It’s not easy to look away from them. The snapshots are so clear and professional that they rise to the level of beauty, but in the worst of its manifestations.
The features are clear. They don’t resemble features taken by a shivering hand or by a cheap technology.
This time, HD technology was used to take photos of a slaughter operation carried out by extremist Islamist factions. Time Magazine published the photos after a Western professional photographer managed to take them in Syria.
The muffled scream and bulging veins of the bound young man who lied on the floor as they held his head to sink the knife into his neck resembled festivities of ancient eras. There was blood on the perpetrators’ shoes and pants that a few hours earlier had looked fresh and clean.
The atrocity is documented using the most professional photography techniques.
A few hours before Time Magazine published these photos, French magazine Paris Match published similar photos.
It seems that the poor-quality photos of slaughter which were leaked to us through YouTube and whose quality decreased the impact of their violence have become the core of professional journalism work. It seems that no one hesitates to publish them anymore.
Eleven years ago, the world was startled by the footage of the slaughter of American journalist Daniel Pearl by Al-Qaeda members in Pakistan. Back then, the photos were low quality. They were dark. But they were enough to terrorize anyone who saw them. Everyone avoided publishing them and distributing them, but they were leaked via the internet. The West was in shock.
Al-Qaeda found the game of slaughtering in front the camera pleasant. Taking photos was no longer a religious prohibition, as some extremists claimed. There was a torrent of photos of beheadings from Afghanistan, Iraq and Chechnya. I will never forget the photos wthe Taliban distributed showing a teenager forced to behead someone condemned by the group as a spy.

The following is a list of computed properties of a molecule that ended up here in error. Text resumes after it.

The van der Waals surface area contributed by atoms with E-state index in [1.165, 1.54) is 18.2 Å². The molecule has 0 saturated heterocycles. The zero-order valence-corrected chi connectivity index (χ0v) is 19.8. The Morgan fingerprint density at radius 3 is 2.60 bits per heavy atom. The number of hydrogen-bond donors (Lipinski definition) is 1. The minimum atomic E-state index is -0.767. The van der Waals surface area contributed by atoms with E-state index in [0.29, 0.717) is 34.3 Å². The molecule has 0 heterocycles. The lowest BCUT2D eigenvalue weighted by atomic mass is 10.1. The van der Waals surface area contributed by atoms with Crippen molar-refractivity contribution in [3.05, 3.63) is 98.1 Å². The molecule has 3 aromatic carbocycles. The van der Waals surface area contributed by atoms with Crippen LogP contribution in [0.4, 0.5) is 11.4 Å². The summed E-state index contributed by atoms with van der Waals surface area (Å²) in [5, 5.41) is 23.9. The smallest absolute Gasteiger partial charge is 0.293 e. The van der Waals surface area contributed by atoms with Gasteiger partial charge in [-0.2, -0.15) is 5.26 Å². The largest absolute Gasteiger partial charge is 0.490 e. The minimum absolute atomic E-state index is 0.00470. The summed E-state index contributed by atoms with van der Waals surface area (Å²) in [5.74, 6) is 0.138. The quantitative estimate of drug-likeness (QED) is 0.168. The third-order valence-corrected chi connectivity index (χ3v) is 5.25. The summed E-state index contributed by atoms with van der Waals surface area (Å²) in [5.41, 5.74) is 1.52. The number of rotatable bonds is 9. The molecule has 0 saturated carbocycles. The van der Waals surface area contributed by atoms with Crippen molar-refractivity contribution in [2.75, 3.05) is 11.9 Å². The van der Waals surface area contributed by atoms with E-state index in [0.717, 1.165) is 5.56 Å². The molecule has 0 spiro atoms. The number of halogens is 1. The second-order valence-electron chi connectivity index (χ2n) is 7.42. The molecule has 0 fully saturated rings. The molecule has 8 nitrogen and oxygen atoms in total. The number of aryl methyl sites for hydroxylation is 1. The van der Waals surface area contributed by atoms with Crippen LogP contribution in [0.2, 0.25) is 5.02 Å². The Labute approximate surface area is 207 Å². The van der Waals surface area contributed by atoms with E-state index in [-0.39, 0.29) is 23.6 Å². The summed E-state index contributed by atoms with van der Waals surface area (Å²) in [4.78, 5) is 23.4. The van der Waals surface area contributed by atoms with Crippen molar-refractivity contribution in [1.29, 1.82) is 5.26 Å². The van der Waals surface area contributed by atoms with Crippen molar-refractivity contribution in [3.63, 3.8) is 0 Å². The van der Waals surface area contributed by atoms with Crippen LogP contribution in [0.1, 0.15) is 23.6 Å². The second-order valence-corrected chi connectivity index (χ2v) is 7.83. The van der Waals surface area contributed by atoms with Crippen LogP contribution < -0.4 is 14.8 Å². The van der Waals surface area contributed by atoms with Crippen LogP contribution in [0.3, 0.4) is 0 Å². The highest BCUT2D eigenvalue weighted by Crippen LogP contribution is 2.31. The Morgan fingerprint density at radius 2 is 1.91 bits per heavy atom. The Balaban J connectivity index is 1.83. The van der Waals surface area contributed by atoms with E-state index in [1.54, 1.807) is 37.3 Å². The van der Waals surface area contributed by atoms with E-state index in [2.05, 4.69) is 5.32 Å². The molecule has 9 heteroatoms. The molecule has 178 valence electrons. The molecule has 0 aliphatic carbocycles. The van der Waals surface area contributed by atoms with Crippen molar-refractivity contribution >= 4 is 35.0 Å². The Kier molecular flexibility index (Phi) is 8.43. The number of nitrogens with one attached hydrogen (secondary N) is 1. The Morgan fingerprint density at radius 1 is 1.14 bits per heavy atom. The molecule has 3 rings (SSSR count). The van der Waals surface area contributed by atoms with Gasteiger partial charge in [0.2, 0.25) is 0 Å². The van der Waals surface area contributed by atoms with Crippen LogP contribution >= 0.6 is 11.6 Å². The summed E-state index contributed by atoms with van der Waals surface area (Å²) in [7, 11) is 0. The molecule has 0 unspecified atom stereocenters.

Al-Qaeda’s most violent terrorist, Abu Musab Al-Zarqawi, was the star of photographed slaughtering operations. This led to pattern of stereotyping Muslims as the Western public opinion eyed almost all Muslims as a bunch of decapitators. The act of beheading in the name of Islam reached the streets of London a few months ago, and it was also documented by photos.
This atrocity was committed between Afghanistan and Iraq. It became a “thing” in Syria less than two years ago. Each slaughtering operation turned the public blind from seeing the thousands of regime victims. The brutality of photographed slaughter exceeded that of murder by explosives or chemicals.
The paradox today is that Western media, which used to avoid publishing these photos and criticized those who did, no longer evades them. Here, it is documenting them and publishing them during the peak of the global controversy over a proposed military strike against Bashar Al-Assad’s regime. Paris Match published the photos of the decapitation to tell the Western public that this is what awaits us if we intervene in Syria.